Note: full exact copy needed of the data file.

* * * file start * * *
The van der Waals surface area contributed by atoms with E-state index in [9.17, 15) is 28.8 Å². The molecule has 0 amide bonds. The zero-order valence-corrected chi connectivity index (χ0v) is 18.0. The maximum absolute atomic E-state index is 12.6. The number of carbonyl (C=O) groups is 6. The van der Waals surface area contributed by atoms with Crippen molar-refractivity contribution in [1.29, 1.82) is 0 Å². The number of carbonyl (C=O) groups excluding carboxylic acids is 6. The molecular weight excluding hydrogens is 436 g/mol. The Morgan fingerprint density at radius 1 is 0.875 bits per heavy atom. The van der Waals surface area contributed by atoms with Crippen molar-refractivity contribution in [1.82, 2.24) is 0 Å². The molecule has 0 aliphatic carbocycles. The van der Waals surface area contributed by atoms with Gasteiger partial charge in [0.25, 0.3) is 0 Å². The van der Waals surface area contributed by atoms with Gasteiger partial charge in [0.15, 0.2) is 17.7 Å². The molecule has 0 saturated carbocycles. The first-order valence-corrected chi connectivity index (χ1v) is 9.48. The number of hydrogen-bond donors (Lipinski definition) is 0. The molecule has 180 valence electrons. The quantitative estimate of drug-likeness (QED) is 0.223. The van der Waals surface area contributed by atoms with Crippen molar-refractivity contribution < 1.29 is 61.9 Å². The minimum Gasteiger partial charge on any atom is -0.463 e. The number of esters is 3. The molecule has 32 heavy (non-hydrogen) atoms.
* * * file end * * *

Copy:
The van der Waals surface area contributed by atoms with E-state index in [9.17, 15) is 28.8 Å². The molecule has 0 amide bonds. The zero-order valence-corrected chi connectivity index (χ0v) is 18.0. The maximum absolute atomic E-state index is 12.6. The number of carbonyl (C=O) groups is 6. The van der Waals surface area contributed by atoms with Crippen molar-refractivity contribution in [1.29, 1.82) is 0 Å². The number of carbonyl (C=O) groups excluding carboxylic acids is 6. The molecular weight excluding hydrogens is 436 g/mol. The Morgan fingerprint density at radius 1 is 0.875 bits per heavy atom. The van der Waals surface area contributed by atoms with Crippen molar-refractivity contribution in [1.82, 2.24) is 0 Å². The molecule has 0 aliphatic carbocycles. The van der Waals surface area contributed by atoms with Gasteiger partial charge in [0.25, 0.3) is 0 Å². The van der Waals surface area contributed by atoms with Gasteiger partial charge in [0.15, 0.2) is 17.7 Å². The molecule has 0 saturated carbocycles. The first-order valence-corrected chi connectivity index (χ1v) is 9.48. The number of hydrogen-bond donors (Lipinski definition) is 0. The molecule has 180 valence electrons. The quantitative estimate of drug-likeness (QED) is 0.223. The van der Waals surface area contributed by atoms with Crippen molar-refractivity contribution < 1.29 is 61.9 Å². The minimum Gasteiger partial charge on any atom is -0.463 e. The number of esters is 3. The molecule has 32 heavy (non-hydrogen) atoms.